Apr 3, 2008

More on Institutional Decay: The Business Section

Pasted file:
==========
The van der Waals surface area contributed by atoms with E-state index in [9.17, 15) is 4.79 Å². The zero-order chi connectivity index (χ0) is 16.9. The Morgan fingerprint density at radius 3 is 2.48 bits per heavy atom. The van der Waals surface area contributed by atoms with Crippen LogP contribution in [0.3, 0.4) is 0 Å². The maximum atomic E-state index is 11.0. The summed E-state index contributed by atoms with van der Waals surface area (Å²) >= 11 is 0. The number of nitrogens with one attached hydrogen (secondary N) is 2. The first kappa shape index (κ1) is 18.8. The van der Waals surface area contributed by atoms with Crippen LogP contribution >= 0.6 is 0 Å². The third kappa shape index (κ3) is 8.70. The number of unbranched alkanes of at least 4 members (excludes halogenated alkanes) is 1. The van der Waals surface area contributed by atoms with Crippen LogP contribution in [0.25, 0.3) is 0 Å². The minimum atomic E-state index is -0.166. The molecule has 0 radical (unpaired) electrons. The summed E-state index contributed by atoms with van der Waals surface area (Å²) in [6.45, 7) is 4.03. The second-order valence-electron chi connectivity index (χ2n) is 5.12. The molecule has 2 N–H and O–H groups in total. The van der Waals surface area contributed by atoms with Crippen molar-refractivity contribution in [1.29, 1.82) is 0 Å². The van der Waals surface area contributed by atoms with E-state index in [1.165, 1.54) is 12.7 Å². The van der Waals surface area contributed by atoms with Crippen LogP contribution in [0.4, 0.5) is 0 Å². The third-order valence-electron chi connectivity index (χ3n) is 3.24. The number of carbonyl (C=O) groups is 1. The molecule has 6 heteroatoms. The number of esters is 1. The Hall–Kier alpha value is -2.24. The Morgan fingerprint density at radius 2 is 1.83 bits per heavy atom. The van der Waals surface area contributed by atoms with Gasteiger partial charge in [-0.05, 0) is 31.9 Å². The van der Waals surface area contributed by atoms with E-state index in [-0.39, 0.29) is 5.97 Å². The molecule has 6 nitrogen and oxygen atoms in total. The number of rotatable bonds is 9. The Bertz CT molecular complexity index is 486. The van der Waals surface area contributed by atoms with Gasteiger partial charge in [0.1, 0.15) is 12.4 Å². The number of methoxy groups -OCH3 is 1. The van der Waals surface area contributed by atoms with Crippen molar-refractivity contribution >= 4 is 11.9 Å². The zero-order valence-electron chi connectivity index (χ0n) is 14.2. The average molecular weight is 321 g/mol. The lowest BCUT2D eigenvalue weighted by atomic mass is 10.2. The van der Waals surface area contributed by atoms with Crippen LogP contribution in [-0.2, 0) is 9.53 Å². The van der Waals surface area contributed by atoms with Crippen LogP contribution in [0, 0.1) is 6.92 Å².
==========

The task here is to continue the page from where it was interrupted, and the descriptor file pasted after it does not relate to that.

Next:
Soon or later, every intelligent investor studies the work of enlightened economists and other social critics who have written about the causes of the turn-of-the-century bubble in stocks and the later real estate bubble. Their analyses commonly indicate that the mass media play a critical role in the development of irrational exuberance and market excesses that are bound to lead to eventual market collapses and the loss of middle-class wealth. Examination of stories from periods of excess shows reporters repeating the extravagant claims of Wall Street hucksters without applying critical thinking to the goofiness underlying the mob psychology on which the hucksters thrived. In the turn-of-the-century stock market bubble, virtually all the media expanded coverage of the stock market and thereby continually stimulated irrational behavior on the part of the masses who were misled into believing a "new economy" had been born which was unlike anything known by older investors. A sensible investor was thus confronted with mountains of data that could not be digested and the meaning of events was masked in avalanches of trivia concerning investments. Now we live in different times. Middle-class investors are in dire need of intelligent discourse about financial markets. They need information about corporate malfeasance, executive corruption, governmental incompetency and the undermining of financial institutions by a political ideology which has insisted that government has no role in regulating corporate life. One would think that the media would rise to the occasion and give middle-class investors what they need. Instead, the media are actually cutting back on their coverage of business news. Older readers can probably remember the hefty size of business sections in the paper in the late 1990s and the early 2000s. The business section was a good size on Friday and Saturday, really big on Sunday and papers all over the country produced large Monday business sections which reported on business developments and technology. Younger readers who are new investors might have no memories of those days. To illustrate the changes for them, I made a trip to my local library and inspected the business sections of two newspapers which were widely available in the Chicago area: the Chicago Tribune and the New York Times. I wish I had been able to see more papers that were available here, but the library had no microfilms of their issues. although I am not claiming that this was a scientific study of all media, but I remember papers from all over the country in that era and I am confident that my results will be similar to what you will find in your own inspection of your local archives. What I did was to examine the business sections for some significant weekends in terms of market performance: January 14-17, 2000 ,when the Dow Jones hit its then record high of 11, 723 September 21-24, 2001: the Dow had dropped to 8236 after 9-11 September 27-30, 2002: the Dow hit the low point of its crash at 7701 The size of the business sections for those periods were then compared to the size of the business sections of last weekend: March 28-31, 2008. The change in coverage is dramatic. For the New York Times, 33% of the business pages at their high point in 2000 had disappeared by 2008. From the Chicago Tribune's high water mark in 2000, 42% of the business pages had disappeared. What it indicates is a degrading of the press in regard to the coverage of business matters. When you were being overwhelmed by trivia that only stimulated you to behave more irrationally, the press was deluging you in uncontextualized facts and misrepresentations that you didn't need. Now that a deeper understanding of financial issues is critically important for dealing with your investment decisions, the press cuts back its coverage.

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